Following the economic trials that have plagued businesses since 2020, many companies are hoping to recoup losses, push sales, and pursue expansion. According to reports, 89% of sales professionals believe this is all hinged on sales teams. With that in mind, it’s understandable why many businesses are hoping to start 2022 with a solid and scalable sales team.
That said, creating or fine-tuning an adaptable sales team may be easier said than done. Before scaling your team, make sure you have a defined, repeatable sales process. From there, if you’re hoping to elevate your sales team—and your business, in the process—into a force that can flourish in 2022 and beyond, here’s how you can start:
It’s absolutely necessary for contemporary sales teams to use digital tools. With this, you can streamline workloads and reduce inefficiencies. Spend time researching a CRM that is best suited to your business’ size, needs, and budget. Eliminating manual, repetitive tasks and allowing your team to automate responses, schedule interactions, and overall keep a close eye on prospect journeys is essential. While at times a larger investment for a small company, having a solid tool for your sales team as early as possible can eliminate friction and headaches in your sales cycle.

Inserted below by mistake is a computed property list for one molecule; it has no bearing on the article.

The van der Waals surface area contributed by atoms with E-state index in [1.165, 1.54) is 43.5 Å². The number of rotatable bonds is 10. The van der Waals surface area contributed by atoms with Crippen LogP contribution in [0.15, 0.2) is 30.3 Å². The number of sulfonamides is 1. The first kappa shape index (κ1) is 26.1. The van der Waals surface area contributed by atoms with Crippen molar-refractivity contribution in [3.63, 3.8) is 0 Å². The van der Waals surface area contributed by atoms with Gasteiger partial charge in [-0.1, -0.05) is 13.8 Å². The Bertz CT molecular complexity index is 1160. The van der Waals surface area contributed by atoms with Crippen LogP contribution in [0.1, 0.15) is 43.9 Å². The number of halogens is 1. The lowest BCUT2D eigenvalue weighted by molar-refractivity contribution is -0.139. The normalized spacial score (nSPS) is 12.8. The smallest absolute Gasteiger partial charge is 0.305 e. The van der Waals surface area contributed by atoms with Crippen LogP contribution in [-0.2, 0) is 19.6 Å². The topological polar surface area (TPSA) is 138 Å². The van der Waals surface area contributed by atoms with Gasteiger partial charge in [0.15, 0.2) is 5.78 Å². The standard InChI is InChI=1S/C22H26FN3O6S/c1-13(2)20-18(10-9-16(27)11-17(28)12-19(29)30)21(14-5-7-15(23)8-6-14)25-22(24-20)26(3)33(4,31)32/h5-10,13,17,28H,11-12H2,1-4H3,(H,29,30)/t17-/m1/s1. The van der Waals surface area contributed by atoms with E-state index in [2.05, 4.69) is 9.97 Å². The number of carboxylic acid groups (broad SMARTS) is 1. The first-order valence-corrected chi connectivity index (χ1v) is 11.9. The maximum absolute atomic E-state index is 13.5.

As you scale, you’ll need to monitor performance to evaluate the effectiveness of both your sales cycle and team. Your company budget and revenue targets will be hugely important in determining headcount, goals, etc. While your sales team might not be using the tool themselves, having clear financial forecasting technology goes hand-in-hand with determining headcount, sales goals, and the like. The right tech will turn your data into a clear and categorized asset that will be automatically updated onto a shared platform. In this way, anyone can easily access forecasts, reports, and metrics no matter how big your team gets. As a bonus, this tech can also be leveraged to create comprehensive investor reports and board updates. In the future, this makes pitching and raising funding rounds more organized.